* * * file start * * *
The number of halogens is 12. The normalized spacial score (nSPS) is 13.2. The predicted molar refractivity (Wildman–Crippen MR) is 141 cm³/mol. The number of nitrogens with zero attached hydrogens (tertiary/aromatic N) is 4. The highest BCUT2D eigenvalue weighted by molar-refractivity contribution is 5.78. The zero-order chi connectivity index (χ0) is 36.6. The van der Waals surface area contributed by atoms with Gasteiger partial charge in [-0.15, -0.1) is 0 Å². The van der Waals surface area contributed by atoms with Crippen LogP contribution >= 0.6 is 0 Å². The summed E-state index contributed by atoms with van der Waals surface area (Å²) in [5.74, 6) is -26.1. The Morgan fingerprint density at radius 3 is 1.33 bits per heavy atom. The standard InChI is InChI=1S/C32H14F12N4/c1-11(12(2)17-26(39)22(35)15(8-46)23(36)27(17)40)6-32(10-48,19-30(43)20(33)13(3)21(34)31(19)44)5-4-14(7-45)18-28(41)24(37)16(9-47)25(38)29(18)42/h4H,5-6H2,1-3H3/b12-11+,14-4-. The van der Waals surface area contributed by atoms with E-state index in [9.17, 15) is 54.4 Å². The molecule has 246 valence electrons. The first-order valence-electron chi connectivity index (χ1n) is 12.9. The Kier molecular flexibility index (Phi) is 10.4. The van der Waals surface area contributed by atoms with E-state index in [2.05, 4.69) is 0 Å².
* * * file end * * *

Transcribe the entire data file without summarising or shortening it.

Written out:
The number of halogens is 12. The normalized spacial score (nSPS) is 13.2. The predicted molar refractivity (Wildman–Crippen MR) is 141 cm³/mol. The number of nitrogens with zero attached hydrogens (tertiary/aromatic N) is 4. The highest BCUT2D eigenvalue weighted by molar-refractivity contribution is 5.78. The zero-order chi connectivity index (χ0) is 36.6. The van der Waals surface area contributed by atoms with Gasteiger partial charge in [-0.15, -0.1) is 0 Å². The van der Waals surface area contributed by atoms with Crippen LogP contribution >= 0.6 is 0 Å². The summed E-state index contributed by atoms with van der Waals surface area (Å²) in [5.74, 6) is -26.1. The Morgan fingerprint density at radius 3 is 1.33 bits per heavy atom. The standard InChI is InChI=1S/C32H14F12N4/c1-11(12(2)17-26(39)22(35)15(8-46)23(36)27(17)40)6-32(10-48,19-30(43)20(33)13(3)21(34)31(19)44)5-4-14(7-45)18-28(41)24(37)16(9-47)25(38)29(18)42/h4H,5-6H2,1-3H3/b12-11+,14-4-. The van der Waals surface area contributed by atoms with E-state index in [9.17, 15) is 54.4 Å². The molecule has 246 valence electrons. The first-order valence-electron chi connectivity index (χ1n) is 12.9. The Kier molecular flexibility index (Phi) is 10.4. The van der Waals surface area contributed by atoms with E-state index in [2.05, 4.69) is 0 Å².